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Cortical mapping of receptive language processing in children using navigated transcranial magnetic stimulation.

Journal article
Authors Gunilla Rejnö-Habte Selassie
Göran Pegenius
Tomas Karlsson
Gerd Viggedal
Tove Hallböök
Mikael Elam
Published in Epilepsy & behavior : E&B
Volume 103
Issue A
ISSN 1525-5069
Publication year 2020
Published at Institute of Neuroscience and Physiology, Department of Clinical Neuroscience
Institute of Clinical Sciences, Department of Pediatrics
Language en
Links dx.doi.org/10.1016/j.yebeh.2019.106...
www.ncbi.nlm.nih.gov/entrez/query.f...
Subject categories Pediatrics

Abstract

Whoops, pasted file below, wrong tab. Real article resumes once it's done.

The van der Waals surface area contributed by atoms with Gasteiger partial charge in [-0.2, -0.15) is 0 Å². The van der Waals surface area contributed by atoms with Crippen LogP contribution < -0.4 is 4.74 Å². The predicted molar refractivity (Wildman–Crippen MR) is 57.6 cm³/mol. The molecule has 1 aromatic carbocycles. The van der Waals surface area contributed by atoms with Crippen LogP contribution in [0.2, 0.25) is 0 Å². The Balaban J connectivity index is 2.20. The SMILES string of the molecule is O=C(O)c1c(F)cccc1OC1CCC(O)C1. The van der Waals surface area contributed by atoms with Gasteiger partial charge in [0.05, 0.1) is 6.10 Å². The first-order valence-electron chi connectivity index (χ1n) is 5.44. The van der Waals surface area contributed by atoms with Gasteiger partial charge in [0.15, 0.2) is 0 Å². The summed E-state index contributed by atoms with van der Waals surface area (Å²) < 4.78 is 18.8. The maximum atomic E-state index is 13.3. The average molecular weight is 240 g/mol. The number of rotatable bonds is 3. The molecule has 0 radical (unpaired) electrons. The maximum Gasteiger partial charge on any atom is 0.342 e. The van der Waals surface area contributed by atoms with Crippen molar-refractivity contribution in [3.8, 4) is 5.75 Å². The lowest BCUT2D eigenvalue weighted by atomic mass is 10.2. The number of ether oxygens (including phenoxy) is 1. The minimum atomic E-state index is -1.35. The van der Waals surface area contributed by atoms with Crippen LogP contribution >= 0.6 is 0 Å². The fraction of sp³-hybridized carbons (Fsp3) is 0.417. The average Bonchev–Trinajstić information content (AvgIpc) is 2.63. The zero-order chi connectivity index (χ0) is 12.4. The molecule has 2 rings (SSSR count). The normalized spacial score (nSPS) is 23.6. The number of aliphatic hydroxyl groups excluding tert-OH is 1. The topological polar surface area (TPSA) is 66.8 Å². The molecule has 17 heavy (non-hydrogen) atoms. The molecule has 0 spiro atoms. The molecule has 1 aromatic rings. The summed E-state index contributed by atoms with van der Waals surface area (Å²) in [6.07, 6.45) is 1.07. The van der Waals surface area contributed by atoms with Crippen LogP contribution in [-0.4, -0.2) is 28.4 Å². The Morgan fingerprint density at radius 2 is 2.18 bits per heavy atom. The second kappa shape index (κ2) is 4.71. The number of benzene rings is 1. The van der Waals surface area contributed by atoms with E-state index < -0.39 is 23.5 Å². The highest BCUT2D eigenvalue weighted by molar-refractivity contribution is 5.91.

We used a stepwise process to develop a new paradigm for preoperative cortical mapping of receptive language in children, using temporary functional blocking with transcranial magnetic stimulation (TMS). The method combines short sentences with a lexical decision task in which children are asked to point at a picture that fits a short sentence delivered aurally. This was first tested with 24 healthy children aged 4-16 years. Next, 75 sentences and 25 slides were presented to five healthy children in a clinical setting without TMS. Responses were registered on a separate computer, and facial expressions and hand movements were filmed for later offline review. Technical adjustments were made to combine these elements with the existing TMS equipment. The audio-recorded sentences were presented before the visual stimuli. Sentence lists were constructed to avoid similar stimuli in a row. Two different baseline lists were used before the TMS registration; the second baseline resulted in faster responses and was chosen as the reference for possible response delays induced by TMS. Protocols for offline reviews were constructed. No response, incorrect response, self-correction, delayed response, and perseveration were considered clear stimulation effects, while poor attention, discomfort, and other events were regarded as unclear. Finally, three children (6:2, 14:0, 14:10 years) with epilepsy and expected to undergo neurosurgery were assessed using TMS (left hemisphere in one; both hemispheres in the other two). In the two assessed bilaterally, TMS effects indicated bilateral language processing. Delayed response was the most common error. This is a first attempt to develop a new TMS paradigm for receptive language mapping, and further evaluation is suggested.

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